25.07.2022, Hessen, Flörsheim: Friedrich Merz (CDU), Bundesvorsitzender der CDU Deutschland, spricht zu Journalisten bei dem Empfang der CDU-Fraktion in Hessen zum Sommergespräch u.a. mit dem Bundesvorsitzenden der CDU Deutschland und dem Ministerpräsidenten von Hessen. Foto: Andreas Arnold/dpa +++ dpa-Bildfunk +++

How much loyalty does the opposition owe to the government in times of war, lest national interests be harmed? Can you sharply criticize their policies at home and abroad?

These questions arise in view of the trip of the CDU leader Friedrich Merz to Poland and Lithuania. Germany’s good reputation suffered considerably there during the five months of war in the Ukraine.

Chancellor Olaf Scholz is said to be hesitant about arms aid to Ukraine and eastern NATO partners. And also with the conversion of the German energy supply.

If the opposition thinks the government’s course is wrong, yes: harmful, they have to say so. But also name ways out, so that the citizens know: There are alternatives – in the matter. And also in governing.

Of course, it makes a difference where the criticism is expressed and in what tone. It is not appropriate to use foreign countries as a platform to attack the government harshly. The sharper the allegations, the sooner they have to be brought up at home.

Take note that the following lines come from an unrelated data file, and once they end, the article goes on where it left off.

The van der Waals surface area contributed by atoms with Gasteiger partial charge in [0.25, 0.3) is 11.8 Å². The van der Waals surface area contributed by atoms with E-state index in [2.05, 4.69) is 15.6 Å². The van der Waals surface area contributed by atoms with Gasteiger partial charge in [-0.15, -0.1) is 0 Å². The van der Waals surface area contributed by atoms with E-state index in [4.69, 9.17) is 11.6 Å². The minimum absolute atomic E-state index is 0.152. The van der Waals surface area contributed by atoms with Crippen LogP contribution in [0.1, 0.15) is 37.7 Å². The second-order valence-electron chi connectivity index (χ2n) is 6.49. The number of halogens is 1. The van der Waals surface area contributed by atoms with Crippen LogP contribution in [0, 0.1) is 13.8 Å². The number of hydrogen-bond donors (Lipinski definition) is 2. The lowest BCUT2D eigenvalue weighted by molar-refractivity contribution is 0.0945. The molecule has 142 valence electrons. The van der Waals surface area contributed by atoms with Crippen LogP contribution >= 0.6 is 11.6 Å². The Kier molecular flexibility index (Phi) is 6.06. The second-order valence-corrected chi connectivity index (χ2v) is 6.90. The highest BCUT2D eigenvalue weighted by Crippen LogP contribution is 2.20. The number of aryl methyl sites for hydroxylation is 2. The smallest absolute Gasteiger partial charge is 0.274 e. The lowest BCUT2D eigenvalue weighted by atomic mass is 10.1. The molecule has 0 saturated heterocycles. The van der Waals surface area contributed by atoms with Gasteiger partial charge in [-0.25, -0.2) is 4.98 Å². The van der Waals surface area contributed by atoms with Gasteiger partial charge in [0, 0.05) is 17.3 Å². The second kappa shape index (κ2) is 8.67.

Abroad, an opposition leader has a dual role. He may indicate what he would do differently. At the same time, he must protect the international reputation of his own country and promote understanding as to why German interests differ here and there from those of its partners.

He should explain to what extent it is due to the capacities of German armaments companies and not a lack of will on the part of the government if Leopard tanks are delivered later than hoped. And reject blanket accusations with anti-German undertones, such as those used by the national-populist government in Warsaw to gain domestic political points.

Merz is to be measured by this. He practiced the sharp version of the criticism in the German media before leaving. It will be seen in Warsaw and Vilnius whether he will do justice to the dual role of representing not only his party but also his country.

Ideally, the domestic and foreign policy tasks of an opposition leader can complement each other in a constructive way. Because this creates opportunities to improve German foreign policy. And to make it clear to the partners where government and opposition stand together.